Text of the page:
The FCA wrote to credit brokers on 13 February 2020 identifying the key drivers of harm within the credit broking portfolio.
- failure to understand regulatory requirements;
- poor oversight of staff and appointed representatives (ARs);
- misleading or inaccurate financial promotions;
- inadequate product information;
- lack of explanation of service levels; and
- failure to manage the risk created by technology.
The FCA expects credit brokers to have risk management frameworks that demonstrate clear governance and oversight, to ensure that customers are treated fairly. These should be proportionate to the size of the broking business.
The FCA’s supervision strategy for credit brokers runs to March 2022. Over the next two years, the FCA will prioritise supervisory work in a number of areas, including:
- Accurate regulatory data.
- Understanding the customer journey and staff/AR oversight. The FCA expects its work looking at credit brokers of Third Party Finance Providers (TPFPs) to provide further clarity on every stage of a customer’s journey, including how they get information at each stage and complaint processes. It will also examine firms’ oversight of their staff and ARs to prevent the risk of mis-selling.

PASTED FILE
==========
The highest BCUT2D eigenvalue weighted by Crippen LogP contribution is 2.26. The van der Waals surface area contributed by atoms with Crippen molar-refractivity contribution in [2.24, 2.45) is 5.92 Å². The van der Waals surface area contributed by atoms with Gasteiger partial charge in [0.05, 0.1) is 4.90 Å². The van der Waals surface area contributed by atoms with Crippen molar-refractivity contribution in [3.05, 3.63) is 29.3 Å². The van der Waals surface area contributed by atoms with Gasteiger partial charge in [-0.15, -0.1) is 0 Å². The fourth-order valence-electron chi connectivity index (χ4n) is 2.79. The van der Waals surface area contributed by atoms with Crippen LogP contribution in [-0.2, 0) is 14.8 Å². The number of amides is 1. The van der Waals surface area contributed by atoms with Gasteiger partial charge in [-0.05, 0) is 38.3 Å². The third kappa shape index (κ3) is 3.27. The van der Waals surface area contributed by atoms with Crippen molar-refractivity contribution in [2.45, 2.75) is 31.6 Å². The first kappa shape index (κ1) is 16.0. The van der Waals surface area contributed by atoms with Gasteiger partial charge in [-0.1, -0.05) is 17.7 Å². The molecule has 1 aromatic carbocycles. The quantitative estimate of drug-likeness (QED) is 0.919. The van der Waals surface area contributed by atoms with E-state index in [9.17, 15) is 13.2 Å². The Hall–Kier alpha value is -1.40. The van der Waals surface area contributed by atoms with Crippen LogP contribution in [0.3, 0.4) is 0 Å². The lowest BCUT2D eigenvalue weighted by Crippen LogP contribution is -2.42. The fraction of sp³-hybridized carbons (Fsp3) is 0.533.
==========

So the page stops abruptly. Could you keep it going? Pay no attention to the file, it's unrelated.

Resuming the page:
- Domestic premises suppliers (DPS). The FCA has identified that DPS firms present a higher risk of consumer harm, especially when sales take place in homes. It will explore this further to ensure adequate controls are in place to mitigate this risk.
The FCA suggests that the letter may be helpful for all firms involved in consumer credit broking activity, and not just introducers to lenders or other brokers. As such, if you are involved in consumer credit broking activities you should take notice of the FCA’s areas of concern. You should assess whether your need to make changes to protect your customers and reduce potential harm.
The FCA will write to credit broker portfolio firms after March 2022 with an update on key risks and its plans for supervising credit brokers going forward.